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How to get the most from regression data analysis

Thought Leadership on Strategic Human Resources Solutions presented by Sibson Consulting.

Many organizations use regression data analysis1 to help make major decisions about how to select, motivate, compensate and reward their employees. Unfortunately, some users of regression embark on misguided expeditions by simply entering data from a group of variables into statistical software and accepting the results as factual. This expeditious approach often yields chance associations without bases in reality. Furthermore, regression analyses can go astray in many other ways that yield false conclusions even in the hands of adept practitioners.

Regression is not a magic elixir. Good results depend on careful development of a model and regard for the variables that are included — and excluded — from the analysis. Heads of organization development and research, human resources and division and function heads that depend on statistical techniques to make decisions should understand which results make sense and are worthy to act upon, and which do not. In this article, we explore one of the ways regression analysis can trip up both producers and consumers of data, leading to false inferences about what the data really says. The article includes two examples, one from the world of corporate sales and another from higher education to illustrate that contextual analysis applies across all types of institutions.

What Can Go Wrong?

Take the example of a CEO who learns that a multi-company regression shows that organizations achieve higher sales when their sales forces are more engaged. As the company’s leader, he declares war on disengagement in order to increase sales. Is he right to do so?

Interestingly, the correct answer is, “No.” This is because what is true for groups may not be true for individuals. If a group’s engagement level were to increase, the group’s sales would be expected to increase by a certain amount. However, that same relationship is not necessarily true for individuals. In fact, the opposite might be true. Individuals who are less engaged may have greater sales for a number of reasons: They may be more willing to take risks, more activated solely by personal gain and less concerned about the success of others, or harder negotiators for the best territories.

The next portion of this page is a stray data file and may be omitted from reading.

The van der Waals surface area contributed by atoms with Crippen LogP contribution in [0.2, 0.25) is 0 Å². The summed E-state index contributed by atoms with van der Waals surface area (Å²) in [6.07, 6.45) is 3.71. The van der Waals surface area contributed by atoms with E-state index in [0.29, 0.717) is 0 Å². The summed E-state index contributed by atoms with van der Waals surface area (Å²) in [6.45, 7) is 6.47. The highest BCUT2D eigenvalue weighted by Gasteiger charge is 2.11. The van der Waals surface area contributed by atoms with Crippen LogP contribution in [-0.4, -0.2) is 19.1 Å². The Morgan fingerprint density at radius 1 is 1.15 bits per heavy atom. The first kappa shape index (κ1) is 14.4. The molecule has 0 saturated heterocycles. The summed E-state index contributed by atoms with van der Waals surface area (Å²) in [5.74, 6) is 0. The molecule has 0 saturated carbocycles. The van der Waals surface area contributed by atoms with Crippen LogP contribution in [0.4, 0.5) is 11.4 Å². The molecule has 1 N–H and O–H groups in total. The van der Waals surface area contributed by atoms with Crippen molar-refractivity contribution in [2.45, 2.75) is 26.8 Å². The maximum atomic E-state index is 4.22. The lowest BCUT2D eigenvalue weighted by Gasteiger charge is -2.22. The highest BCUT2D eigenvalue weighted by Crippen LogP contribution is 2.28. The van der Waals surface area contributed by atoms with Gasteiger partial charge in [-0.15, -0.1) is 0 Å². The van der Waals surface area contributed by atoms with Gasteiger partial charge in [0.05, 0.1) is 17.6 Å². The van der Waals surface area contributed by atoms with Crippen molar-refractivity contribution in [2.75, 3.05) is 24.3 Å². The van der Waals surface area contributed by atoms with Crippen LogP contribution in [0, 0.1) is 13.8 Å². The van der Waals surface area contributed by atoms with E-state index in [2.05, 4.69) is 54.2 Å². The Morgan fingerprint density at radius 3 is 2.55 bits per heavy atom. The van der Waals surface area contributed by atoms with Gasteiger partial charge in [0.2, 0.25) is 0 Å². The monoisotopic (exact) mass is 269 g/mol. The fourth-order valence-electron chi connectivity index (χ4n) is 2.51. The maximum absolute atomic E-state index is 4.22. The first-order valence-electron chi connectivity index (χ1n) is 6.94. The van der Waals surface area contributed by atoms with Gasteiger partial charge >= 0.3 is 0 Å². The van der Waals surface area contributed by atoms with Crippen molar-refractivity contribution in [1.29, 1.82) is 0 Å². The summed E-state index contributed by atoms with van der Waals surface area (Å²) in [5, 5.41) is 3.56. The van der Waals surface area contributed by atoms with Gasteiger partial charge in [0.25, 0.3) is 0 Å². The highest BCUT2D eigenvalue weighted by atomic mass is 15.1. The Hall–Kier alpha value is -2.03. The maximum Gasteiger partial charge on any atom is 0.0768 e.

Differences in patterns of results at different levels of analyses (groups versus individuals) are relatively common in applied research. Confusing the two occurs commonly enough to deserve a label: the ecological fallacy. That term refers to inferences falsely made about individuals based on results found at the group level, when in fact, predictions made at each level of analysis can be quite distinct.

Inferences drawn from individual-level analyses also have their limitations. For example, one organization could relate employee engagement with sales and conclude that a positive relationship indicates that increases in employee engagement are associated with increases in an individual salesperson’s sales. They would be right. Nevertheless, it would be impossible to conclude that this relationship holds in other organizations because organizations tend to have designed, differentiated cultures that exert unique influence over their employees. Further, the employees themselves may be dissimilar from one organization to another because they have self-selected into a chosen organization for their personal reasons. It cannot be assumed, then, that the relationships that exist in one place will be found elsewhere under a new context with different kinds of people. Therefore, in order to generalize from one institution to another, it would be necessary to replicate results within several organizations.